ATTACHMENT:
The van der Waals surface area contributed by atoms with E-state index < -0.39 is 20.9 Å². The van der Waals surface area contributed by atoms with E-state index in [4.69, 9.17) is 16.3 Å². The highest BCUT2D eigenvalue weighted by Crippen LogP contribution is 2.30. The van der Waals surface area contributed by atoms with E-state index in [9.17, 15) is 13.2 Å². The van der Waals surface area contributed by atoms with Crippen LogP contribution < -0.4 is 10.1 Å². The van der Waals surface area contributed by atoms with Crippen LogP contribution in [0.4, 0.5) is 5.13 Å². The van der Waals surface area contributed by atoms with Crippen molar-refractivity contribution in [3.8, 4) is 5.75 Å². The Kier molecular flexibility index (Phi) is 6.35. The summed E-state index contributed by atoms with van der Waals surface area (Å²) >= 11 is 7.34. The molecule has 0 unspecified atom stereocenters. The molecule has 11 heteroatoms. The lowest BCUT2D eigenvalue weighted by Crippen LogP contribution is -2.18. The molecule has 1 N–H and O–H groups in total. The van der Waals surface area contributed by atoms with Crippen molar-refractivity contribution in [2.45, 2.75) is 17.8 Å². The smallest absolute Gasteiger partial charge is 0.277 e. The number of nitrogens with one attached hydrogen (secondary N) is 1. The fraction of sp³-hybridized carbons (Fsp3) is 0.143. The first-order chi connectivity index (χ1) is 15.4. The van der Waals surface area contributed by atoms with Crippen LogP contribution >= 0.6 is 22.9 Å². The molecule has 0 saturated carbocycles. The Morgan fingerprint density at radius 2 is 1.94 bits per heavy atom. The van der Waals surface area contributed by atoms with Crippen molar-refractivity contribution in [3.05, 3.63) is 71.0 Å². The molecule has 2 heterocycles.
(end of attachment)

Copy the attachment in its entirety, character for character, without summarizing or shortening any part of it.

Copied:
The van der Waals surface area contributed by atoms with E-state index < -0.39 is 20.9 Å². The van der Waals surface area contributed by atoms with E-state index in [4.69, 9.17) is 16.3 Å². The highest BCUT2D eigenvalue weighted by Crippen LogP contribution is 2.30. The van der Waals surface area contributed by atoms with E-state index in [9.17, 15) is 13.2 Å². The van der Waals surface area contributed by atoms with Crippen LogP contribution < -0.4 is 10.1 Å². The van der Waals surface area contributed by atoms with Crippen LogP contribution in [0.4, 0.5) is 5.13 Å². The van der Waals surface area contributed by atoms with Crippen molar-refractivity contribution in [3.8, 4) is 5.75 Å². The Kier molecular flexibility index (Phi) is 6.35. The summed E-state index contributed by atoms with van der Waals surface area (Å²) >= 11 is 7.34. The molecule has 0 unspecified atom stereocenters. The molecule has 11 heteroatoms. The lowest BCUT2D eigenvalue weighted by Crippen LogP contribution is -2.18. The molecule has 1 N–H and O–H groups in total. The van der Waals surface area contributed by atoms with Crippen molar-refractivity contribution in [2.45, 2.75) is 17.8 Å². The smallest absolute Gasteiger partial charge is 0.277 e. The number of nitrogens with one attached hydrogen (secondary N) is 1. The fraction of sp³-hybridized carbons (Fsp3) is 0.143. The first-order chi connectivity index (χ1) is 15.4. The van der Waals surface area contributed by atoms with Crippen LogP contribution >= 0.6 is 22.9 Å². The molecule has 0 saturated carbocycles. The Morgan fingerprint density at radius 2 is 1.94 bits per heavy atom. The van der Waals surface area contributed by atoms with Crippen molar-refractivity contribution in [3.05, 3.63) is 71.0 Å². The molecule has 2 heterocycles.